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Current Evidence Does Not Support Exercise Therapy for Perceived Fatigue in Multiple Sclerosis

      Recently, Khan and Amatya

      Khan F, Amatya B. Rehabilitation in multiple sclerosis: a systematic review of systematic reviews. Arch Phys Med Rehabil 2016 May 20 [Epub ahead of print].

      conducted a comprehensive systematic review of systematic reviews to summarize the evidence for the effectiveness of rehabilitation interventions to improve function and participation in people with multiple sclerosis (MS). In general, they have managed to do so in a neat and concise way. However, their conclusion about the effectiveness of exercise therapy for fatigue needs reconsideration.
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      References

      1. Khan F, Amatya B. Rehabilitation in multiple sclerosis: a systematic review of systematic reviews. Arch Phys Med Rehabil 2016 May 20 [Epub ahead of print].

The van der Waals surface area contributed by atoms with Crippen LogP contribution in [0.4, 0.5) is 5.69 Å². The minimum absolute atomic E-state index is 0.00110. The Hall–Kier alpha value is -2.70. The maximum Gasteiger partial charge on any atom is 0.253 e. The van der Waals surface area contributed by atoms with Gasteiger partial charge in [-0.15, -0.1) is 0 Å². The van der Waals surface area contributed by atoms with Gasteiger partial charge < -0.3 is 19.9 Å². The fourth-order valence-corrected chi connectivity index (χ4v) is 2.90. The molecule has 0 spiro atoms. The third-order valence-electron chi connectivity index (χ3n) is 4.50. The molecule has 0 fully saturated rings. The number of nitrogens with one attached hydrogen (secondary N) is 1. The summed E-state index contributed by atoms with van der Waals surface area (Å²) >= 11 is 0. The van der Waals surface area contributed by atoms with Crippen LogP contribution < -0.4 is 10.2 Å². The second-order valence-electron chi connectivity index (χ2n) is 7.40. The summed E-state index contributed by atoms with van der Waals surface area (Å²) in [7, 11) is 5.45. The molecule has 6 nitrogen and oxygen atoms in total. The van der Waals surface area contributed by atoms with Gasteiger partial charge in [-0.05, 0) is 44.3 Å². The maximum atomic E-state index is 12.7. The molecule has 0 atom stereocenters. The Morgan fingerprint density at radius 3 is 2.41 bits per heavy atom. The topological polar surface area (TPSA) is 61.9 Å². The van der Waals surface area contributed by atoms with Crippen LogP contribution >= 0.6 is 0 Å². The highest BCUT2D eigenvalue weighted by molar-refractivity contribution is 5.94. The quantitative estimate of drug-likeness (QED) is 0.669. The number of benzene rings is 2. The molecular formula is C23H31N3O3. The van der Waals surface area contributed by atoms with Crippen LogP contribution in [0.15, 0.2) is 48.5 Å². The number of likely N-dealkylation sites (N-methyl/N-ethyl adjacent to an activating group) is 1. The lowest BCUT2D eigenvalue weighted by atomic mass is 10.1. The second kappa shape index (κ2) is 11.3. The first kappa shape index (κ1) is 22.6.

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      Linked Article

      • Rehabilitation in Multiple Sclerosis: A Systematic Review of Systematic Reviews
        Archives of Physical Medicine and RehabilitationVol. 98Issue 2
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          To systematically evaluate existing evidence from published systematic reviews of clinical trials for the effectiveness of rehabilitation for improving function and participation in persons with multiple sclerosis (MS).
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      • The Authors Respond
        Archives of Physical Medicine and RehabilitationVol. 97Issue 11
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          We thank Heine and deGroot for their interest in our article and comments. We agree with most comments made on the quality of evidence in individual studies included in the 3 systematic reviews for/on exercise therapy for multiple sclerosis (MS)–related fatigue. However, the evidence provided in our systematic review of systematic reviews is based on data from 3 available systematic reviews1-3 identified by the search strategy (including one conducted by Heine et al3). The findings presented were for “comprehensive fatigue management programs” for patient-reported fatigue (see below).
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